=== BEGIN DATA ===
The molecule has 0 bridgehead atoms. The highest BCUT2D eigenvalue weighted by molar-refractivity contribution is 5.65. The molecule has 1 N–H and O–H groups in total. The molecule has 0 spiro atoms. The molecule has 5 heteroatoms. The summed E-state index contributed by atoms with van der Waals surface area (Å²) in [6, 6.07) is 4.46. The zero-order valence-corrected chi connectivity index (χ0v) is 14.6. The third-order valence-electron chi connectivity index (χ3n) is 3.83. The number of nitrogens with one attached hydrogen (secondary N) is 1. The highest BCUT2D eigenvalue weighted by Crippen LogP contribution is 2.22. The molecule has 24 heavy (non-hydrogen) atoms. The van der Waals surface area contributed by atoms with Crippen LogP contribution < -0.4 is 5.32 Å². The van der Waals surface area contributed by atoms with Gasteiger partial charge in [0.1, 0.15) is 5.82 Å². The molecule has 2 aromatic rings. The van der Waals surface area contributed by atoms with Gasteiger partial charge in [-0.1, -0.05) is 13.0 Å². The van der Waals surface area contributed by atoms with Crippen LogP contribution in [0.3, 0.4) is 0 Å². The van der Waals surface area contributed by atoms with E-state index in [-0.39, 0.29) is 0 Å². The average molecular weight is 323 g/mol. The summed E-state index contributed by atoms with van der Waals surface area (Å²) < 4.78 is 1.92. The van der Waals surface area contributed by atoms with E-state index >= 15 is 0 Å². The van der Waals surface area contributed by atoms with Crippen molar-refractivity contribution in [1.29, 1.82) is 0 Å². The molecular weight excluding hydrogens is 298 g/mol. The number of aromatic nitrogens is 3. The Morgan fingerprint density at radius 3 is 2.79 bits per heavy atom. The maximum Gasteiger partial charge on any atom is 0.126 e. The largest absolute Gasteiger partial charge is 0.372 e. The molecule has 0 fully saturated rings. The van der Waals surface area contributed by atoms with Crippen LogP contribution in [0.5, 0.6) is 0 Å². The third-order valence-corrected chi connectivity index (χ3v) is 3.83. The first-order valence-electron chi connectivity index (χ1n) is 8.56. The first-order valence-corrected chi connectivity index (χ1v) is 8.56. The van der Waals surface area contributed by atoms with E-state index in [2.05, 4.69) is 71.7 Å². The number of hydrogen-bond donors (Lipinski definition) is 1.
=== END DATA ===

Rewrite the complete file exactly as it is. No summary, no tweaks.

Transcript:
The molecule has 0 bridgehead atoms. The highest BCUT2D eigenvalue weighted by molar-refractivity contribution is 5.65. The molecule has 1 N–H and O–H groups in total. The molecule has 0 spiro atoms. The molecule has 5 heteroatoms. The summed E-state index contributed by atoms with van der Waals surface area (Å²) in [6, 6.07) is 4.46. The zero-order valence-corrected chi connectivity index (χ0v) is 14.6. The third-order valence-electron chi connectivity index (χ3n) is 3.83. The number of nitrogens with one attached hydrogen (secondary N) is 1. The highest BCUT2D eigenvalue weighted by Crippen LogP contribution is 2.22. The molecule has 24 heavy (non-hydrogen) atoms. The van der Waals surface area contributed by atoms with Crippen LogP contribution < -0.4 is 5.32 Å². The van der Waals surface area contributed by atoms with Gasteiger partial charge in [0.1, 0.15) is 5.82 Å². The molecule has 2 aromatic rings. The van der Waals surface area contributed by atoms with Gasteiger partial charge in [-0.1, -0.05) is 13.0 Å². The van der Waals surface area contributed by atoms with Crippen LogP contribution in [0.3, 0.4) is 0 Å². The van der Waals surface area contributed by atoms with E-state index in [-0.39, 0.29) is 0 Å². The average molecular weight is 323 g/mol. The summed E-state index contributed by atoms with van der Waals surface area (Å²) < 4.78 is 1.92. The van der Waals surface area contributed by atoms with E-state index >= 15 is 0 Å². The van der Waals surface area contributed by atoms with Crippen molar-refractivity contribution in [1.29, 1.82) is 0 Å². The molecular weight excluding hydrogens is 298 g/mol. The number of aromatic nitrogens is 3. The Morgan fingerprint density at radius 3 is 2.79 bits per heavy atom. The maximum Gasteiger partial charge on any atom is 0.126 e. The largest absolute Gasteiger partial charge is 0.372 e. The molecule has 0 fully saturated rings. The van der Waals surface area contributed by atoms with Crippen LogP contribution in [0.5, 0.6) is 0 Å². The third-order valence-corrected chi connectivity index (χ3v) is 3.83. The first-order valence-electron chi connectivity index (χ1n) is 8.56. The first-order valence-corrected chi connectivity index (χ1v) is 8.56. The van der Waals surface area contributed by atoms with E-state index in [2.05, 4.69) is 71.7 Å². The number of hydrogen-bond donors (Lipinski definition) is 1.